Recently I received an email inviting me to a seminar on how to “overcome” voicemail and become an effective sales generator. This seminar promised to teach how to:
- Reach More Decision Makers
- Overcome Voice-Mail Jail
- Get Past Gatekeepers
Oh, how I love these seminars!
Why would you want to “overcome” voicemail? Voicemail is one of our best friends. In our inside sales business, we contact a lot of people everyday. Of course we get a lot of voicemails which inevitably leads a client or prospect to ask us why we even leave voicemails. Their thought is that we can reach more people by hanging up when we get voicemail and moving on to the next call. I explain to them that we leave a voicemail for every person we can (of course not the people we actually get to talk to) as it is a great way to develop a relationship with that person.
How many times do you walk into your office, check the caller ID on your phone, see a number you may or may not recognize, and then call them back figuring they have something important to tell you that you believe you might miss out on if you don’t get back to them right away? Has it ever happened? Now how many times have you come back to your office, listened to a voicemail you received, realized that you meant to call that person back from the last time they called, and called them to discuss an opportunity? This has happened to me a whole lot more than the first scenario!
When I managed salespeople for an IT staffing firm, we used to bring all of the new reps to the corporate headquarters for training. Part of that training was that the newbies would sit in with the more experienced people and watch them as they made 100+ calls a day. I always had these guys sit in with me because they were my good luck charm. Inevitably, I would get 2-3 calls every time from people looking for us to work with them. The rookies would always think that the job must be easy because people are just calling us with opportunities. I would inform them that these calls were actually call backs: people who I had left several messages for but hadn’t heard from until they needed me. When they did, they felt comfortable because they had heard my voice so many times as I had developed a rapport with them through voicemail.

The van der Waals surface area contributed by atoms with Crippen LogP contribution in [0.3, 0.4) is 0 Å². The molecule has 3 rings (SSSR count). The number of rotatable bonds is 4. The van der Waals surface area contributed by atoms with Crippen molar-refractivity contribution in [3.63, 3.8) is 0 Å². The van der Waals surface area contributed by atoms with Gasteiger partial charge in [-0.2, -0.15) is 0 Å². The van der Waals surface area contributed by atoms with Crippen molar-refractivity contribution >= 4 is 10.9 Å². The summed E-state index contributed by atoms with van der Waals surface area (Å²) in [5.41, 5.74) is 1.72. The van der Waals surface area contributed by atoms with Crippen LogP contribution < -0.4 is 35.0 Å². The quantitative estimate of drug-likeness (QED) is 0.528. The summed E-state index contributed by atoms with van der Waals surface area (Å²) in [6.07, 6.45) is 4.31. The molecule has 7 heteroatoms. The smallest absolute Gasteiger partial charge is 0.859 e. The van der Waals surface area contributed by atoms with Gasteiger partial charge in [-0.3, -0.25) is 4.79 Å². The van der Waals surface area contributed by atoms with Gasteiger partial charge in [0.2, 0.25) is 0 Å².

The average person needs to see your name or logo or hear your name 7-13 times before they have developed a strong enough comfort level to do business with you. I have seen relatively similar numbers in the calls we do for clients. Why would you want to waste an opportunity to get yourself just a little bit closer to a sale?
This seminar also covered one of my other favorite topics, “getting past” the gatekeeper. Why would you want to get past the gatekeeper? This person is the pillar of knowledge within most companies. They know who is in, who is out, and who is doing what to or with whom. The CEO may have the big desk but it is the gatekeeper who houses the everyday company knowledge. Those who try to find their way around them usually are met with a brick wall of voicemails, messages of “he’s not in today”, and responses of “he’s not interested, while the person who shows the gatekeeper the respect they deserve usually finds themselves a valuable ally inside the company who can help them with when to call, what to talk about, and other ways to further develop the interest of the person making the decision.
When I worked for a medical staffing company, I would routinely call on hospitals where we placed MRI, CT, and X-ray Technologists. Decision makers were rarely at their desk and tough to catch up with. One day, I walked into the MRI area of a pretty well known Chicago hospital armed with two boxes of cookies. One I had for the decision maker I was trying to see, the other for the group at the front desk. I walked up, handed them a box of cookies, and simply stated that I knew that they were busy so I wanted to give them some cookies in appreciation for their hard work and just ask them when would be a good time to see Mr. So-and-So, the head of the MRI Department to discuss his staffing needs. I also asked them if, based on what they see every day, they thought that he would be receptive to us helping out with their staffing needs. The response I got was exactly what you would expect when you treat people with respect (well, maybe a little bit more since they were clearly used to salespeople who had taken the “how to get past the gatekeeper” seminar). They told me the best times to reach him, the positions they knew to be open, what the person looks for, and how to get to him (“just go through that door over there to his office…yes that one…the one that says no admittance. Don’t worry about that, that’s just to keep people out”). Heck, they even offered to validate my parking.
It’s funny what a few cookies and treating people with respect will bring.